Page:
Governors Scott Walker of Wisconsin and John Kasich of Ohio made headlines in 2011 with their fights against unions in their states. Walker won but was weakened; Kasich lost. Scarcely three days into the new year, Indiana is carrying this tradition into the new year with a debate over a right-to-work law that may reach the Statehouse by February. The Times reports:
The thunderclouds are gathering first here in Indiana. The leaders of the Republican-controlled Legislature say that when the legislative session opens on Wednesday, their No. 1 priority will be to push through a business-friendly piece of legislation known as a right-to-work law. […]Right-to-work is also a potent political symbol that carries serious financial consequences for unions. Corporations view such laws as an important sign that a state has policies friendly to business. Labor leaders say that allowing workers to opt out of paying any money to the union that represents them weakens unions’ finances, bargaining clout and political power.Organized labor has vowed to fight the Indiana bill, which it says would turn the state into the “Mississippi of the Midwest.” If the legislation passes, Indiana would become the first state to have such a law within the traditional manufacturing belt, a union stronghold that stretches from the Midwest to New England. Right-to-work laws exist in 22 states, almost all in the South and West, with Oklahoma the most recent to pass one, in 2001.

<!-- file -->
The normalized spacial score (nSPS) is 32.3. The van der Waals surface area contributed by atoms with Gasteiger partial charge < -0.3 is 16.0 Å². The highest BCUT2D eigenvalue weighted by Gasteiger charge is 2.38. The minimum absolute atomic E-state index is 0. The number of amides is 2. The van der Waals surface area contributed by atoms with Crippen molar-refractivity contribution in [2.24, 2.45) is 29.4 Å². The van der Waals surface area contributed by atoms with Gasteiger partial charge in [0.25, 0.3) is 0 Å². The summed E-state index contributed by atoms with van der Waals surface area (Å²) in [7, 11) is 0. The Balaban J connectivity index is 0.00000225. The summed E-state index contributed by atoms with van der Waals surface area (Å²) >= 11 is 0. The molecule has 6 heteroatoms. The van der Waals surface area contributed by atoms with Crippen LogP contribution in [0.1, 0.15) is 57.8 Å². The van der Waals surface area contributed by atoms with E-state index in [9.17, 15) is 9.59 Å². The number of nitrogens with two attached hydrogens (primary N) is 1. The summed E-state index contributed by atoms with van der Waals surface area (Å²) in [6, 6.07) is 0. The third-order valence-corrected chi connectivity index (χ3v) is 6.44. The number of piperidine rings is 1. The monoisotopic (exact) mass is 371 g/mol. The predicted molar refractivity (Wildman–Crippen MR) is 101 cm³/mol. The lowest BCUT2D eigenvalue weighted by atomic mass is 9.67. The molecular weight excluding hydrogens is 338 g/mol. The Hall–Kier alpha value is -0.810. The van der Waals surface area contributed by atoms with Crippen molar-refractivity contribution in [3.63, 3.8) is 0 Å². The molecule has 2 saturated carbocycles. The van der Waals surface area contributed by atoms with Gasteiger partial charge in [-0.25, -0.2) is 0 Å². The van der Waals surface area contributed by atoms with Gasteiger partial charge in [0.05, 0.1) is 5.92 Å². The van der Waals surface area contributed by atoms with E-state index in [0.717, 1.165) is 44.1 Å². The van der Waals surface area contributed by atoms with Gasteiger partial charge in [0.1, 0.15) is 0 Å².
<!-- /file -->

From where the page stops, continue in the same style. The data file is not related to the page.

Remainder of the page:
The blue model battles continue to rage across the country, and nowhere have they been more dramatic or contentious than in the union-heavy, declining states of the rust belt. While the Indiana fight is a bit different from those in nearby Wisconsin and Ohio — public sector and private sector unions pose very different problems, right-to-work isn’t a union-killer, Mitch Daniels has a steadier hand than the neighboring governors and Indiana has a streak of Southern conservatism its neighbors lack — the debate over the power of unions and the future of jobs in the state remains the focal point. One thing is clear, however — the fight over the blue model and the future of organized labor will only get more intense in 2012.Look for labor to throw everything it has into the 2012 elections at the national level. Loss of the White House, with Republican control of the Senate looking likely, would deal the labor movement a staggering blow.The overall pattern is almost fifty years old and suggests that while labor wins some high profile battles, it is losing the war. That doesn’t have to happen, but the labor movement (like many other American institutions) will have to reinvent itself in the 21st century to survive. So far, its leaders are fighting fundamental change as hard as they are fighting the GOP.